From the website https://plan28.org/ and blog http://blog.plan28.org/, it seems that the original documents are scattered and hard to decipher. It might be that the plans are not even close to be finished.

So, I wonder, why not, at first, build machine, made of 3D printed parts, that would closely resemble the original mechanics and have the same programing language? Wouldn't it at least help to understand the original schemes?

1 Answer 1


For the same reason you don't build a bridge by grabbing some metal and stone, dragging it to the shore of a river, and start stacking it and bolting it together.

Trying just to build and run the Analytical Engine from incomplete plans is about as likely to work or be useful as typing in an incomplete computer program and "just running it."

But worse, since these are physical parts you're talking about, fabricating them without without sufficient planning is would inevitably lead to massive amounts of expensive rework as you find out that pieces you've built don't fit together and/or work properly because you didn't bother to check the design first. It's much cheaper, especially in this age of easy 3-D modelling, to build a computer model and test it before doing the real thing. (And by the way, it's unlikely that much of it could be built from 3D printed parts; the stresses many of the components have to deal with will require fabrication in metal.)

Since there's currently no plan in complete, ready-to-build form, that needs to be made first, and that's made by carefully studying all of Babbage's work over the decades he did it. Even then, we'll need to understand the plan and the techniques used in it, and that's also what we get through study. (Imagine you were given detailed plans for a modern bridge. Would you be able to supervise the construction workers to get it built safely and economically?)

  • 2
    To focus on the OP's actual question, how would you produce 3D printed parts, without first building a virtual computer model of them? And once you have computer models of the parts, why not do the obvious thing and model how they work together before you make physical printed parts that maybe you can't even assemble.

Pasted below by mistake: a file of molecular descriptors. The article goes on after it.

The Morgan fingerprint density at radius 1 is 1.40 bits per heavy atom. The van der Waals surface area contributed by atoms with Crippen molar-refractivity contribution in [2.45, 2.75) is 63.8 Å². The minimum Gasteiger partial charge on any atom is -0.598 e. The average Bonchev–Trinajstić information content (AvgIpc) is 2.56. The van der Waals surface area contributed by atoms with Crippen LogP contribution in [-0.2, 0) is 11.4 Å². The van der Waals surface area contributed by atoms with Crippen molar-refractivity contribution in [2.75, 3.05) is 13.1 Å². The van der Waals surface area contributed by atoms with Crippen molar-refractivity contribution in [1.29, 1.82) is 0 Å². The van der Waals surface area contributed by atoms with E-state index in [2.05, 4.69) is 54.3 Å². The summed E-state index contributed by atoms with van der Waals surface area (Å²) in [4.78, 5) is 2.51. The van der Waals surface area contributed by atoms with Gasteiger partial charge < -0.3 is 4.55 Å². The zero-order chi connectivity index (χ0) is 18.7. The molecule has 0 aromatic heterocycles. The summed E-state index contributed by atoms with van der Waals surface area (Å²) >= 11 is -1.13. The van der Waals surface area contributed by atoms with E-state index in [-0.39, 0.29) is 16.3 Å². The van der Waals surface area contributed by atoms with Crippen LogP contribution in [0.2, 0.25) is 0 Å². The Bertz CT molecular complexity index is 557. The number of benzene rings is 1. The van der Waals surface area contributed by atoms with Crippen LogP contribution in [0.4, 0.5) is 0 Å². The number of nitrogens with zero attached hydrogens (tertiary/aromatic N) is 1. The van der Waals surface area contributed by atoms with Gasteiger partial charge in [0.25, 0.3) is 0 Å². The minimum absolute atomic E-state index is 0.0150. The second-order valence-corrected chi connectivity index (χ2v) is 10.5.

– alephzero
    Oct 1, 2019 at 16:00
  • 1
    A virtual model would require many polygons and the collision boxes would have to be very precise. If you have thousands of elements, I think it would be very slow. What I think is that you are not building a bridge here, but a small bridge, as a proof of concept. There are guns built from with printed plastic, so I am not so sure about the stresses. I am also not so sure of whythere would be no planning.
    – user36088
    Oct 1, 2019 at 16:11
  • @user36088 Well are you suggesting that they start building something now, or that they continue on their current path of studying the documents and trying to make plans based on them?
    – cjs
    Oct 1, 2019 at 16:14
  • 4
    @user36088 The slowness of a computer simulation of a candidate design will seem lightning-quick compared to dismantling and re-assembling a physical machine over and over again as design variants are tried out. Oct 1, 2019 at 21:37
  • 2
    @user36088 It's my opinion, rather than something tested in practice, but mathematical modelling of solid objects is what I do for a living. With real CAD software, there's no need to do it with polygons: you can work with accurate shapes. Oct 2, 2019 at 6:53

Your Answer

By clicking “Post Your Answer”, you agree to our terms of service, privacy policy and cookie policy

Not the answer you're looking for? Browse other questions tagged or ask your own question.